In his tiny datebook, which kept a terse record of all his conquests (“Veronica Lake, 1770 Inn”), he also noted the end of his marriage (“B.A. leaves”). Addams returned to the unencumbered life of a bachelor. The small-town kid from Westfield, N.J., was a celebrity now, with a duplex on West 54th Street, right behind the Museum of Modern Art. Since Barbara didn’t ask for a nickel in alimony, he had plenty of disposable income to buy a 1926 35C Bugatti (the same model in which Isadora Duncan lost her life, as he frequently and gleefully pointed out) and to participate in amateur car races sponsored by the Sports Car Club of America, of which he was a member. He also bought a house at Westhampton Beach that even Morticia might have thought looked extremely odd.
In 1954, Addams married another Barbara, Barbara II or “Bad Barbara” (as his friends dubbed her), a diabolically manipulative woman who separated Charlie from a big chunk of his fortune upon their divorce, including residuals from the television series The Addams Family.
Thanks to Addams’ datebooks and interviews the author conducted with those who’d known him, the reader is supplied with a long list of Charlie’s tootsies. My brain cells were beginning to go numb from the numbers when suddenly, among the list of his attractive dates, the name of Jacqueline Kennedy showed up.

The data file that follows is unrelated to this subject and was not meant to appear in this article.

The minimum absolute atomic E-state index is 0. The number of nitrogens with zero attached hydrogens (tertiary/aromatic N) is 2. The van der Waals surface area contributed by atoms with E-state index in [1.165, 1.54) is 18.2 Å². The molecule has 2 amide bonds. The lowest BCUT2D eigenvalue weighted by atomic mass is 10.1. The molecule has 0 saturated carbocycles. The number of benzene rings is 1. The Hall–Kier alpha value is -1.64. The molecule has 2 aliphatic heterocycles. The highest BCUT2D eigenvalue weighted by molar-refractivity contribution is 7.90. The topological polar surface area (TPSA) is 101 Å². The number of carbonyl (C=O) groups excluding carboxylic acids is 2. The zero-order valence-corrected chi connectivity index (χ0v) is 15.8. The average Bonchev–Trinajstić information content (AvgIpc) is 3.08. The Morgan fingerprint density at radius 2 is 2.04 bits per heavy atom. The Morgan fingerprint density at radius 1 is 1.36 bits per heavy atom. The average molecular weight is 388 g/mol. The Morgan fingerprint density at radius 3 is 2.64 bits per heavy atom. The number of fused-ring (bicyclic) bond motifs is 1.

Yes, they really were a combo for a short while—until he committed the unforgivable indiscretion of discussing her with a reporter and was shut out of her inner circle. Just as well. He didn’t have the big bucks she required, and as she once put it, “Well, I couldn’t marry you. What would we talk about at the end of the day—cartoons?” Had he really broached the subject of marriage? How could he? What was he thinking?
Well, judging from this extremely detailed biography, thinking wasn’t something Charlie liked to waste his time on. He enjoyed his cigars, his vintage automobiles and his celebrity. Most of all, he enjoyed women. As far as women and fame were concerned, he’d gotten everything he could have hoped for. Perhaps thinking is only for those who haven’t. On the last day of his life, spent in Connecticut with fellow cartoonists Frank Modell and James Stevenson, his old friends asked him if he had any regrets about his life. Well, yes, the 76-year-old cartoonist replied, there had been this pretty but elusive woman named Kay ….
The memorial service was organized by his third wife, Marilyn, known as Tee, who didn’t care how often he caroused with other women (although by that time he was spending more time in doctors’ offices than hotel rooms). Tee also respected his expressed wish that his funeral not be the occasion for solemnity. It wasn’t. The gathering of friends at the Celeste Barthos Forum room in the New York Public Library was the jolliest of parties. How could it have been otherwise with the likes of Roger Angell, Calvin Trillin and Saul Steinberg, as well as the other New Yorker cartoonists, all telling their favorite Charlie anecdotes? And it was comforting to his friends to know that Addams’ drawings would often be on exhibit on the third floor of that very building. (He’d donated them to the library.)
A person’s charm is difficult for a writer to convey on the printed page, but Linda Davis has managed it. At the close, I found myself feeling terribly cheated that I hadn’t had the pleasure of Charlie Addams’ company.
Edward Sorel’s Literary Lives (Bloomsbury) was published earlier this year.